The Importance of Dehumidification in your Cold Storage Distribution Centre
May 17, 2019
Ice formation in cold storage distribution centres is a major issue. It’s not only a Health and Safety concern but also can drastically affect workflow. Changes in legislation suggest that that monitoring of temperature and humidity is essential to ensuring safe storage in both warehouses and in transit. So how important is dehumidification?
The current problem…
Involving staff in the removal of snow and ice impacts directly on costs through decreased productivity, yet is essential if Health and Safety requirements are to be met. Evaporator defrost cycles (either by electricity or hot gas) can also be costly in terms of energy and the possible impact on cold store temperatures.
By the very nature of these facilities, goods are constantly entering and leaving the cold store. Every time a truck docks, moisture enters the facility in the form of warmer and ‘wetter’ ambient air. This mixes with the air within the facility and condenses on all the cold surfaces it comes into contact with. Where the temperature is below freezing, this condensation manifests itself as ice (and snow) on all internal surfaces, from fork trucks, through racking and to the actual product itself.
This build-up of ice and snow is constant. Cleaning of walls and ceilings becomes a regular and time-consuming exercise to avoid the risk of trips and slips, forklift incidents and frozen evaporators.
In addition to this obvious, visible issue, is the effect that ice can have on electronics on MHE and weighing equipment. Ice can track down cables leading to shorting or ghosting of signals if care is not taken to prevent the build-up.
How does the solution work?
Active dehumidification of the air entering the facility is a highly effective method of controlling this problem. With internal and external temperature differentials ranging from -28 to as much as 30°C in summer, the attendant differences in moisture held by the air at these extremes are considerable.
In the height of summer, the external ambient moisture content can be as high as 14g/kg or even higher. By comparison, saturated (100%RH) air at typical -220C cold store temperatures can only hold around 0.5g/kg. This excess moisture has to go somewhere, and it condenses on cold(er) surfaces and freezes if that temperature is below 00C.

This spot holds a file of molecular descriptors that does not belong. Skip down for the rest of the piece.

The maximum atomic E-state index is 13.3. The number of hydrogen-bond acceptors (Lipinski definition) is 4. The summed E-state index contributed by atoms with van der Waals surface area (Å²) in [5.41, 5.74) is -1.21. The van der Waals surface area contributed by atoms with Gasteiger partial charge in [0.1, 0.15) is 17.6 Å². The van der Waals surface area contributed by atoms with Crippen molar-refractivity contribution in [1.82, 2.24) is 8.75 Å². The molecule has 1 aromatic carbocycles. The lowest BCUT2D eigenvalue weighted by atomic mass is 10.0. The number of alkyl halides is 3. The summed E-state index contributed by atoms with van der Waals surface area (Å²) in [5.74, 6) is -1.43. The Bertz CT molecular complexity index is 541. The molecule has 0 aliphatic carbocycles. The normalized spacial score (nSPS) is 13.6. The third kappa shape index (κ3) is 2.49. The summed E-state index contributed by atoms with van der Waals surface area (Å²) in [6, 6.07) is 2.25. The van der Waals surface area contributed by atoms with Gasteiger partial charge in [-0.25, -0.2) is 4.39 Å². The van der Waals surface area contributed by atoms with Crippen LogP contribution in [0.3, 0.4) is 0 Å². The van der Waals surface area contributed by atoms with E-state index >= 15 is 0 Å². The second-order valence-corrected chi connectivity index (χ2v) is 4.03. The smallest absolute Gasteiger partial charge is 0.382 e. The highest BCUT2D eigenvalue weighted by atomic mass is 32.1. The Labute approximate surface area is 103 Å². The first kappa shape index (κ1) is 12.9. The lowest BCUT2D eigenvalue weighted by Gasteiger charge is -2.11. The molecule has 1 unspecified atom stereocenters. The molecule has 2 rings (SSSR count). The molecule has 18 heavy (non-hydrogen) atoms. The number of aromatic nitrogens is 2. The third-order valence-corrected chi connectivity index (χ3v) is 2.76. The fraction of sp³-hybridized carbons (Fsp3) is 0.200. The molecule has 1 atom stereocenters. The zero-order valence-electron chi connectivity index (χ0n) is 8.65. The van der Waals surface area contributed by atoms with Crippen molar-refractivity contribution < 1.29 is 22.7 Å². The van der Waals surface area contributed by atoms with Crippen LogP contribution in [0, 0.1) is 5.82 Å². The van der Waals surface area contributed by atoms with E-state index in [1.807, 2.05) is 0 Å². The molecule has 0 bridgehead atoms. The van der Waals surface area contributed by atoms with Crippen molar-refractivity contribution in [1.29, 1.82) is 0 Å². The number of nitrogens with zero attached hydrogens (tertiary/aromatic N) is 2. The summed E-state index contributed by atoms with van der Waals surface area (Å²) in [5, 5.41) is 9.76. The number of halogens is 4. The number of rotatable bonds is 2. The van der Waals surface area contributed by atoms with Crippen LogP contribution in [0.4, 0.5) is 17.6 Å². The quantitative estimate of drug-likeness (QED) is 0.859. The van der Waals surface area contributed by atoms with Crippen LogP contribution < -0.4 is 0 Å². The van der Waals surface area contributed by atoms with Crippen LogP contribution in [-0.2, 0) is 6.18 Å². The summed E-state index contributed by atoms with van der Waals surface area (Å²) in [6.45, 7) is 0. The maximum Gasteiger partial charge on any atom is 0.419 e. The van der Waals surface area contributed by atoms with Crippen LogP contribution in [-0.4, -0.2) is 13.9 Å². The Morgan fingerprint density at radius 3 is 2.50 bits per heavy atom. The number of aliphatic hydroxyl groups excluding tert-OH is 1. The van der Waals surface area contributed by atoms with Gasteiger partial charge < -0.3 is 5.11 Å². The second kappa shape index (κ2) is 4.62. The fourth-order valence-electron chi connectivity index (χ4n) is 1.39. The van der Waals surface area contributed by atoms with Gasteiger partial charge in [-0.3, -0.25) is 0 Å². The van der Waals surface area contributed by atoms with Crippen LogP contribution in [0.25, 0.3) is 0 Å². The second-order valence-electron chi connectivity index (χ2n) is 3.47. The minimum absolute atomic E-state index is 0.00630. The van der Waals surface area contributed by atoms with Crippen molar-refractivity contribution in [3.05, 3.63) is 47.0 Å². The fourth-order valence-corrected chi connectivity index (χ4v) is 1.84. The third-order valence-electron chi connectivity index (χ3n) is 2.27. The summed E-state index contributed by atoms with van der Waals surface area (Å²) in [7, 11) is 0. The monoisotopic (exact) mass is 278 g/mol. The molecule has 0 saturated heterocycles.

By capturing the incoming moisture and effectively removing the moisture through a Dehum unit, the air contains far less moisture and condensation and freezing is all but eliminated. This conditioning usually takes place within the marshalling area, capturing the moist air from above the out loading doors and removing it through a Dehum unit before it can become an issue.
Dehumidification within cold storage distribution centres can, therefore, be good for productivity, energy costs, bottom line profit and Health and Safety. It saves on the labour involved in the removal of ice and snow manually, leading directly to savings in manpower and wages. It maintains product and equipment quality and dramatically increases the efficiency of your operation.
The potential dangers inherent in using equipment with ice buildup are clear. Removing these potential dangers creates a more efficient process.
In conclusion, the simple installation of a Dehum unit in these facilities will save money in the long run, reduce downtime on plant and MHE and create a safer more pleasant working environment for your staff.
For more information on how Dehum can help with your cold storage distribution centre please visit http://dehum.com/applications/ice-prevention/ or call us on 01926 882624.
For over twenty-one years, Dehum (Sorption Wheel Services Limited) has been a major supplier of humidity control systems. We are a true Engineering Company, designing, supplying and coordinating installations of equipment alongside complimentary services. Our global client list spans across all industries, including food & drink, pharmaceutical, nuclear, automotive, aviation, chemical processing, ice prevention/cold storage, car storage and archives